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Initial encounter for the skippers – organisation: on the same wavelength

© Christophe Favreau

The Vendée Globe 2020 is fast approaching… Indeed, with a little over a year until the start, all the teams are bending over backwards to ensure they make the cut: fine-tuning of the boats, preparation of the next races with the Transat Jacques Vabre in their immediate line of sight and fleshing out of the teams. For its part, the SAEM Vendée is also gradually raising its game to ensure it’s ready for action within the allotted time.

 

An expected modification of the Notice of Race

It was a joint wish on the part of the organiser and the IMOCA class to issue the Notice of Race much earlier on than in previous editions, in a bid to enable the teams to better structure their projects and rack up the miles with a view to the Vendée Globe.

This first version of the Notice of Race outlined the various steps in the qualification process. In this way, competitors with a new boat and those who had completed the Vendée Globe 2016 had privileged access to one of the thirty places on offer, subject to the completion of a qualifying passage. Meantime, the other competitors were guided towards the Globe Series access route. Those with the most miles covered in the Globe Series would be granted priority access. It’s a win-win principle since it encourages each team to clock up as much time on the water as possible, getting everyone fired up for the competition. Today, 34 applicants have already voiced an interest and three further projects are still awaited.

Therefore, in light of this influx of applications the SAEM Vendée, in agreement with the IMOCA class, has modified the Notice of Race to state that the number of applicants permitted at the start will be 30, plus four wild cards agreed by the organiser.

 

A very welcome decision

In order to accommodate the fleet in favourable conditions, the Vendée department, with the participation of the port of Les Sables-d’Olonne, has undertaken significant development work within Port Olona. This includes rock excavation in the basins to increase the depth, construction of a wooden landing stage measuring 2,200m2 and development of the pontoons to accommodate monohulls kitted with foils…

All these measures inevitably come as a great relief to the skippers gearing up to earn the right to be on the start line in November 2020. They also highlight the fact that the SAEM Vendée is making every effort to ensure that the show is complete and that they are working closely with the racers. The Vendée Globe is, after all, a collective adventure…© Christophe Favreau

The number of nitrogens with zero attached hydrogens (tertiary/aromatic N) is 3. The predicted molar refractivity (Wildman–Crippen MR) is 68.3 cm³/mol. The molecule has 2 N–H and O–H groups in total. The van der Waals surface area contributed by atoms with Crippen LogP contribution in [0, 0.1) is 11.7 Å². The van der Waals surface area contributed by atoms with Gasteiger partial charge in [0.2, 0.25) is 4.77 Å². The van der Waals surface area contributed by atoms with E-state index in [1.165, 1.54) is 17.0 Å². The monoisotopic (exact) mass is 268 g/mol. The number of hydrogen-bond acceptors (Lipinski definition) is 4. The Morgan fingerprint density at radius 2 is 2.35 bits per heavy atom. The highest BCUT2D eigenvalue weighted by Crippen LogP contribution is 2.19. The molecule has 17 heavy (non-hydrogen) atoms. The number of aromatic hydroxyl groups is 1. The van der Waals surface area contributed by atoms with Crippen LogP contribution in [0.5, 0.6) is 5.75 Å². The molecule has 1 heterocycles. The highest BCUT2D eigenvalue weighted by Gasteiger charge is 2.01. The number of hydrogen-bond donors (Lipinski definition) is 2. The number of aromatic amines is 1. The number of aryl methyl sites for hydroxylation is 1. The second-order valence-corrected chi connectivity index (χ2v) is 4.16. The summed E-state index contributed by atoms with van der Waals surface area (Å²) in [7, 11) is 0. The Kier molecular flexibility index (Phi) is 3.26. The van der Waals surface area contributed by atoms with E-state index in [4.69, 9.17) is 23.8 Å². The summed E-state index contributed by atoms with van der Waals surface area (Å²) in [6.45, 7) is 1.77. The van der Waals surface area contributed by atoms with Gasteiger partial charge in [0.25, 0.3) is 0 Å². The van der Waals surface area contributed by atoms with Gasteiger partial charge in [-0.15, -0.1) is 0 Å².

Quotes:

Yves Auvinet, President of the Council of the Vendée department

“This matter of opening up the registration to a greater number of applicants couldn’t wait any longer. I sensed that it was becoming a crucial point for a number of teams. For my part, I’ve consulted various protagonists and paid close attention to their reasoning: Race Management, the IMOCA class, the FFVoile and the partners of the SAEM Vendée. It seemed obvious that we needed to provide a little more equanimity and enable sports projects which are already very committed to this project, to go all the way with this adventure. The work undertaken in Port Olona will enable us to accommodate all the entries in favourable conditions.”

 

Kevin Escoffier (PRB)

“This decision obviously comes as a great relief to us. Even though I was confident and believed I would qualify, this will enable us to work with a little more composure. The upcoming race programme is dense and the previous Notice of Race didn’t leave a lot of room for error. Now we’ll be able to race without too many reservations.”

 

Armel Tripon (L‘Occitane)

“As I have a new boat, this makes no difference to me. However, it’s a very good thing that there will be more competitors at the start. On top of that, you get the sense that the organiser is pulling out all the stops to do things right and to accommodate us as best it can, which is really nice.”

 

Sam Davies (Initiatives Cœur)

“I wasn’t particularly stressed. I was sure a solution would be found. It won’t make any difference to the way I conduct my project. To be ready, I need to get in as much sailing as possible. You need to find the right balance between competitive goals and the desire to finish races. I have a high-performance boat and the perfect co-skipper for the Transat Jacques Vabre in Paul Meilhat. We’ll do the best we can, in the knowledge that to get a result, first you have to finish.”

 

Didac Costa

“Having finished the last Vendée Globe, I automatically have the right to be at the start (subject to qualification). However, I think it’s a good decision: it’s important that the Vendée Globe remains open to as many skippers as possible.”

 

Miranda Merron (Campagne de France)

“It’s a very wise decision, given the number of serious projects signed up. Behind every racer is a team, partners and economic challenges. It’s reassuring to know that a reliable project has every chance of succeeding. My objective right now is to continue making the boat reliable and sailing with confidence before raising my game competitively.”

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